SWAT Literature Database for Peer-Reviewed Journal Articles

Title:Assessing the impacts of future climate conditions on the effectiveness of winter cover crops in reducing nitrate loads into the Chesapeake Bay watersheds using the SWAT Model 
Authors:Lee, S., A.M. Sadeghi, I.-Y. Yeo, G.W. McCarty and W.D. Hively 
Journal:Transactions of the ASABE 
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URL (non-DOI journals): 
Broad Application Category:hydrologic & pollutant 
Primary Application Category:BMP assessment 
Secondary Application Category:climate change  
Watershed Description:220.7 km^2 Tuckahoe Creek and 290.1 km^2 Greensboro River, tributaries of the Choptank River that drain portions of west central Delaware and/or eastern Maryland and are located on the Delmarva Peninsula, U.S. 
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Abstract:Winter cover crops (WCCs) have been widely implemented in the Coastal Plain of the Chesapeake Bay watershed (CBW) due to their high effectiveness at reducing nitrate loads. However, future climate conditions (FCCs) are expected to exacerbate water quality degradation in the CBW by increasing nitrate loads from agriculture. Accordingly, the question remains whether WCCs are sufficient to mitigate increased nutrient loads caused by FCCs. In this study, we assessed the impacts of FCCs on WCC nitrate reduction efficiency on the Coastal Plain of the CBW using Soil and Water Assessment Tool (SWAT) model. Three FCC scenarios (2085 – 2098) were prepared using General Circulation Models (GCMs), considering three Intergovernmnental Panel on Climate Change (IPCC) Special Report on Emissions Scenarios (SRES) greenhouse gas emission scenarios. We also developed six representative WCC implementation scenarios based on the most commonly used planting dates and species of WCCs in this region. Simulation results showed that WCC biomass increased by ~ 58 % under FCC scenarios, due to climate conditions conducive to the WCC growth. Prior to implementing WCCs, annual nitrate loads increased by ~ 43 % under FCC scenarios compared to the baseline scenario (2001 – 2014). When WCCs were planted, annual nitrate loads were substantially reduced by ~ 48 % and WCC nitrate reduction efficiency water ~ 5 % higher under FCC scenarios relative to the baseline condition. The increase rate of WCC nitrate reduction efficiency varied by FCC scenarios and WCC planting methods. As CO2 concentration was higher and winters were warmer under FCC scenarios, WCCs had greater biomass and therefore 2 showed higher nitrate reduction efficiency. In response to FCC scenarios, the performance of less effective WCC practices (e.g., barley, wheat, and late planting) under the baseline indicated ~ 14 % higher increase rate of nitrate reduction efficiency compared to ones with better effectiveness under the baseline (e.g., rye and early planting), due to warmer temperatures. According to simulation results, WCCs were effective to mitigate nitrate loads accelerated by FCCs and therefore the role of WCCs in mitigating nitrate loads is even more important in the given FCCs.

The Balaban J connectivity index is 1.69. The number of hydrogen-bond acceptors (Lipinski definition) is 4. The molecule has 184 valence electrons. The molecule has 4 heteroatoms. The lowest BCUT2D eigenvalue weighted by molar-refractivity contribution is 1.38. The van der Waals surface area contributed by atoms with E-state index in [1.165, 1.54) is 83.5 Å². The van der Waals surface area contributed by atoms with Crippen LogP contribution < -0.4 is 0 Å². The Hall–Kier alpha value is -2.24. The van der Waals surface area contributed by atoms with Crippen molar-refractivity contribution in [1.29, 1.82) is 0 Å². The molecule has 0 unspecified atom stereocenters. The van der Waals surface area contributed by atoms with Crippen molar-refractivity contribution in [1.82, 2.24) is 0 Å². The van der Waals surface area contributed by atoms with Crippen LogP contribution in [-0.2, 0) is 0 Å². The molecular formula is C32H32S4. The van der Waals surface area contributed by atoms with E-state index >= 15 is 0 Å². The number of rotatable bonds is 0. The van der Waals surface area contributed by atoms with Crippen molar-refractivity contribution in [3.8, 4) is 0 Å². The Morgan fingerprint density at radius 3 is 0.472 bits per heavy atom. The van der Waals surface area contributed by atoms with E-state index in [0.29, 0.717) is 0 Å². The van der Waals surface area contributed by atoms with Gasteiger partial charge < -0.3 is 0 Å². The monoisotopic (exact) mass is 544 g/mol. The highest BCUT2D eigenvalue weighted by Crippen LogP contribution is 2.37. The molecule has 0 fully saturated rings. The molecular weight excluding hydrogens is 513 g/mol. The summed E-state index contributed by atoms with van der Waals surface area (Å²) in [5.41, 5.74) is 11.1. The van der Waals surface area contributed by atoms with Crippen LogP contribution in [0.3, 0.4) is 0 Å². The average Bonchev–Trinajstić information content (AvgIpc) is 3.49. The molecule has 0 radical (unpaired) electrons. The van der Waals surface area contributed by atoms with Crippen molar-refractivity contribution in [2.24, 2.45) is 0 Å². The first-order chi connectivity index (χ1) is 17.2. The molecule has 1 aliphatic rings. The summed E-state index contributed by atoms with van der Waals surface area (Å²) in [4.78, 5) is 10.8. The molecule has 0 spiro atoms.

Keywords:Winter cover crops (WCCs), Future climate conditions (FCCs), Water quality, SWAT.